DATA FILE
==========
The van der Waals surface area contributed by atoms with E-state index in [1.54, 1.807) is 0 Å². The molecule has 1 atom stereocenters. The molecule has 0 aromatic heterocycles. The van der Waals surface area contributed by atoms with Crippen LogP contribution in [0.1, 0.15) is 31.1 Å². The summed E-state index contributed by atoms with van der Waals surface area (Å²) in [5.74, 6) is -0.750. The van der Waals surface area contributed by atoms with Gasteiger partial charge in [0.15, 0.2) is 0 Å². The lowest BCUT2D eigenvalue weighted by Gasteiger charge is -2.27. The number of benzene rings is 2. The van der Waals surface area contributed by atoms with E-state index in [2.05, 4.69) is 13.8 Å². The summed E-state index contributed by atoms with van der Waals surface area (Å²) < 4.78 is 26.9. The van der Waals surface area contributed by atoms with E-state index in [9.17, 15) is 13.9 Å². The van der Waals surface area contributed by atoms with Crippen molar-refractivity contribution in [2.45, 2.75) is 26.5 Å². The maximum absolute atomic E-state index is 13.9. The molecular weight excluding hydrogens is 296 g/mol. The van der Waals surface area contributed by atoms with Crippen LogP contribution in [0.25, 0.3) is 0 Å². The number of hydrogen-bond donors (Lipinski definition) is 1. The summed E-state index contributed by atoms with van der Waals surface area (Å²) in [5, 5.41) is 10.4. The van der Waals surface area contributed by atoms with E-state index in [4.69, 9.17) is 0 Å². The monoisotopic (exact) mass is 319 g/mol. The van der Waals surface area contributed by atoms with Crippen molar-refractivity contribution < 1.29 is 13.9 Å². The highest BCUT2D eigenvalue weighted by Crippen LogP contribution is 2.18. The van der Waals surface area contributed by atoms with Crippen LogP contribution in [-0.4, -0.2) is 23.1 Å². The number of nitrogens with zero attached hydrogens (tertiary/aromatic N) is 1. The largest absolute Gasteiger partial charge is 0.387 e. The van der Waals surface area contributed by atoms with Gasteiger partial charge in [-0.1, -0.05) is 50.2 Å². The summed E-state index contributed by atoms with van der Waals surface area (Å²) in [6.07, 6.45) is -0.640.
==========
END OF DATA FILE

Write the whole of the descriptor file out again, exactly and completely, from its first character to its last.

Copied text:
The van der Waals surface area contributed by atoms with E-state index in [1.54, 1.807) is 0 Å². The molecule has 1 atom stereocenters. The molecule has 0 aromatic heterocycles. The van der Waals surface area contributed by atoms with Crippen LogP contribution in [0.1, 0.15) is 31.1 Å². The summed E-state index contributed by atoms with van der Waals surface area (Å²) in [5.74, 6) is -0.750. The van der Waals surface area contributed by atoms with Gasteiger partial charge in [0.15, 0.2) is 0 Å². The lowest BCUT2D eigenvalue weighted by Gasteiger charge is -2.27. The number of benzene rings is 2. The van der Waals surface area contributed by atoms with E-state index in [2.05, 4.69) is 13.8 Å². The summed E-state index contributed by atoms with van der Waals surface area (Å²) < 4.78 is 26.9. The van der Waals surface area contributed by atoms with E-state index in [9.17, 15) is 13.9 Å². The van der Waals surface area contributed by atoms with Crippen molar-refractivity contribution in [2.45, 2.75) is 26.5 Å². The maximum absolute atomic E-state index is 13.9. The molecular weight excluding hydrogens is 296 g/mol. The van der Waals surface area contributed by atoms with Crippen LogP contribution in [0.25, 0.3) is 0 Å². The number of hydrogen-bond donors (Lipinski definition) is 1. The summed E-state index contributed by atoms with van der Waals surface area (Å²) in [5, 5.41) is 10.4. The van der Waals surface area contributed by atoms with E-state index in [4.69, 9.17) is 0 Å². The monoisotopic (exact) mass is 319 g/mol. The van der Waals surface area contributed by atoms with Crippen molar-refractivity contribution < 1.29 is 13.9 Å². The highest BCUT2D eigenvalue weighted by Crippen LogP contribution is 2.18. The van der Waals surface area contributed by atoms with Crippen LogP contribution in [-0.4, -0.2) is 23.1 Å². The number of nitrogens with zero attached hydrogens (tertiary/aromatic N) is 1. The largest absolute Gasteiger partial charge is 0.387 e. The van der Waals surface area contributed by atoms with Gasteiger partial charge in [-0.1, -0.05) is 50.2 Å². The summed E-state index contributed by atoms with van der Waals surface area (Å²) in [6.07, 6.45) is -0.640.